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Food security seasonally deteriorating in pastoral and marginal agricultural areas

  • Key Message Update
  • Kenya
  • September 2015
Food security seasonally deteriorating in pastoral and marginal agricultural areas

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  • Key Messages
  • Partners
    Government of Kenya
    Key Messages
    • In pastoral areas, rangeland resources have continued to become less available during the dry season, leading to the seasonal decline in livestock productivity, which seasonally reduces household incomes and food consumption. Most households remain Stressed (IPC Phase 2), except in parts of eastern Isiolo and western Wajir, which remain in Crisis (IPC Phase 3) due to drier than normal conditions in these areas. As the availability of rangeland resources increases during the forecast above-average October to December short rains, livestock productivity, household incomes, and food consumption will increase. Even in eastern Isiolo and western Wajir, most households will be Stressed (IPC Phase 2) by December, and some pastoral households will move into None (IPC Phase 1). 

    • During the forecast above-average October to December short rains, flash floods, river flooding, and lakeside flooding are likely. Flooding is likely to displace households, increase the incidence of water- and vector-borne diseases, limit access to markets due to submerged or damaged roads, and lead to the loss of life. Some areas may move into Crisis (IPC Phase 3) while flooded.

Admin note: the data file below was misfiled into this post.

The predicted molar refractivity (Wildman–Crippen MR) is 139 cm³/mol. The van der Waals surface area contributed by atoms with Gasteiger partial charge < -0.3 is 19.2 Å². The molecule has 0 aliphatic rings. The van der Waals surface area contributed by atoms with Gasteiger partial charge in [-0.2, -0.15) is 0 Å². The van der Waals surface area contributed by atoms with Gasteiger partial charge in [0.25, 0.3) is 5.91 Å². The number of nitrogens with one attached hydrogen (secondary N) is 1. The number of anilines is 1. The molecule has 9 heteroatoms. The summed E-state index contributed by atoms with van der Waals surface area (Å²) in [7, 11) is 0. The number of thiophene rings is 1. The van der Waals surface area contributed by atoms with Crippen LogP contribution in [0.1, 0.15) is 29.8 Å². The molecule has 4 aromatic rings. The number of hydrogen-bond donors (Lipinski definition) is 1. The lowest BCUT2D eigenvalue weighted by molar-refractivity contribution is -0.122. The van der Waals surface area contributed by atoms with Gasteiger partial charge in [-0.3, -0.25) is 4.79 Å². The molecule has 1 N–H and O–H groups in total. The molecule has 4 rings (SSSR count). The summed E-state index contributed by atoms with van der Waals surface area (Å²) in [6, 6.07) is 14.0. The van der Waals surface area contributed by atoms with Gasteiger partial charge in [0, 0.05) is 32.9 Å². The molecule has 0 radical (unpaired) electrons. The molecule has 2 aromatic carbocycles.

• In the southeastern marginal agricultural areas, there are few agricultural labor opportunities at this time of year, so households are relying on petty trading, construction labor, and other forms of non-agricultural labor to purchase food. The majority of housheolds are Stressed (IPC Phase 2). Many households are likely to move to None (IPC Phase 1) by December, after the short rains start in October. Agricultural labor demand will increase, leading to higher wage rates and household incomes. By December, some short-cycle crops like pulses will be mature and supplement market purchases.

    • The long rains harvest and cross-border imports have increased food supply in markets, and maize supply is likely to continue increasing as the harvest starts in the northern Rift Valley in October. Overall, national food availability is normal, and most areas of western and central Kenya are likely to remain in Minimal (IPC Phase 1). However, the forecast above-average October to December short rains are expected to fall in areas that are typically dry during the harvest. These rains may lead to water damage both of crops in the fields and recently harvested crops while those crops are being dried and processed. 


      For more detailed analysis, see the Kenya Food Security Outlook Update for August 2015.


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    This Key Message Update provides a high-level analysis of current acute food insecurity conditions and any changes to FEWS NET's latest projection of acute food insecurity outcomes in the specified geography. Learn more here.

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